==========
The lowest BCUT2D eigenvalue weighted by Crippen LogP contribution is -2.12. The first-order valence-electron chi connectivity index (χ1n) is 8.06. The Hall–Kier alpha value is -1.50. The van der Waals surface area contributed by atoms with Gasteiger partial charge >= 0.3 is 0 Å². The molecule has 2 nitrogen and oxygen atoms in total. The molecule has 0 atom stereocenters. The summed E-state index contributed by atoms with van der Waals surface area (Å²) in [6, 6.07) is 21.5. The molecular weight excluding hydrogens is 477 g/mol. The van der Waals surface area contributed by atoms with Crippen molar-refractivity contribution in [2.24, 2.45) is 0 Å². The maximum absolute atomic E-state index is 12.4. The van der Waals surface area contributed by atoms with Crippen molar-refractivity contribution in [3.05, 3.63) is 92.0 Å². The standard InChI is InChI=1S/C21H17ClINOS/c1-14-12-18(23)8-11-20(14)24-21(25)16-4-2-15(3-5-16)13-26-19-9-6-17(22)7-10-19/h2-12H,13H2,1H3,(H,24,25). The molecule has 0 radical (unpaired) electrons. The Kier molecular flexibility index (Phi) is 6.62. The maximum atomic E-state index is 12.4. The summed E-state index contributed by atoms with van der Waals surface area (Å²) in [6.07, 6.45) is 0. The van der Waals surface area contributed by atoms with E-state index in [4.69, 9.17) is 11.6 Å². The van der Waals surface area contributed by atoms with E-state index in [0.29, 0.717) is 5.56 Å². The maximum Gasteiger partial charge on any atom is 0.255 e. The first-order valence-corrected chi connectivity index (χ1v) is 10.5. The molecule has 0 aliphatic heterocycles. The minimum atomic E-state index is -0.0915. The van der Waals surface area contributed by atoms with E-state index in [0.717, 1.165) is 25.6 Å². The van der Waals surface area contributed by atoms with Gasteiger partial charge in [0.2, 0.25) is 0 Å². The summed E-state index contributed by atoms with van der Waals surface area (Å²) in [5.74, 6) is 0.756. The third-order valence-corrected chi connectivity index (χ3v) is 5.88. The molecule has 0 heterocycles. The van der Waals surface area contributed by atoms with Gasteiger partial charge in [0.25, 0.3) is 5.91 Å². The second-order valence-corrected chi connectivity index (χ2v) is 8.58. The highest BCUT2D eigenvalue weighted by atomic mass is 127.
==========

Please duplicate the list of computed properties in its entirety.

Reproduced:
The lowest BCUT2D eigenvalue weighted by Crippen LogP contribution is -2.12. The first-order valence-electron chi connectivity index (χ1n) is 8.06. The Hall–Kier alpha value is -1.50. The van der Waals surface area contributed by atoms with Gasteiger partial charge >= 0.3 is 0 Å². The molecule has 2 nitrogen and oxygen atoms in total. The molecule has 0 atom stereocenters. The summed E-state index contributed by atoms with van der Waals surface area (Å²) in [6, 6.07) is 21.5. The molecular weight excluding hydrogens is 477 g/mol. The van der Waals surface area contributed by atoms with Crippen molar-refractivity contribution in [2.24, 2.45) is 0 Å². The maximum absolute atomic E-state index is 12.4. The van der Waals surface area contributed by atoms with Crippen molar-refractivity contribution in [3.05, 3.63) is 92.0 Å². The standard InChI is InChI=1S/C21H17ClINOS/c1-14-12-18(23)8-11-20(14)24-21(25)16-4-2-15(3-5-16)13-26-19-9-6-17(22)7-10-19/h2-12H,13H2,1H3,(H,24,25). The molecule has 0 radical (unpaired) electrons. The Kier molecular flexibility index (Phi) is 6.62. The maximum atomic E-state index is 12.4. The summed E-state index contributed by atoms with van der Waals surface area (Å²) in [6.07, 6.45) is 0. The van der Waals surface area contributed by atoms with E-state index in [4.69, 9.17) is 11.6 Å². The van der Waals surface area contributed by atoms with E-state index in [0.29, 0.717) is 5.56 Å². The maximum Gasteiger partial charge on any atom is 0.255 e. The first-order valence-corrected chi connectivity index (χ1v) is 10.5. The molecule has 0 aliphatic heterocycles. The minimum atomic E-state index is -0.0915. The van der Waals surface area contributed by atoms with E-state index in [0.717, 1.165) is 25.6 Å². The van der Waals surface area contributed by atoms with Gasteiger partial charge in [0.2, 0.25) is 0 Å². The summed E-state index contributed by atoms with van der Waals surface area (Å²) in [5.74, 6) is 0.756. The third-order valence-corrected chi connectivity index (χ3v) is 5.88. The molecule has 0 heterocycles. The van der Waals surface area contributed by atoms with Gasteiger partial charge in [0.25, 0.3) is 5.91 Å². The second-order valence-corrected chi connectivity index (χ2v) is 8.58. The highest BCUT2D eigenvalue weighted by atomic mass is 127.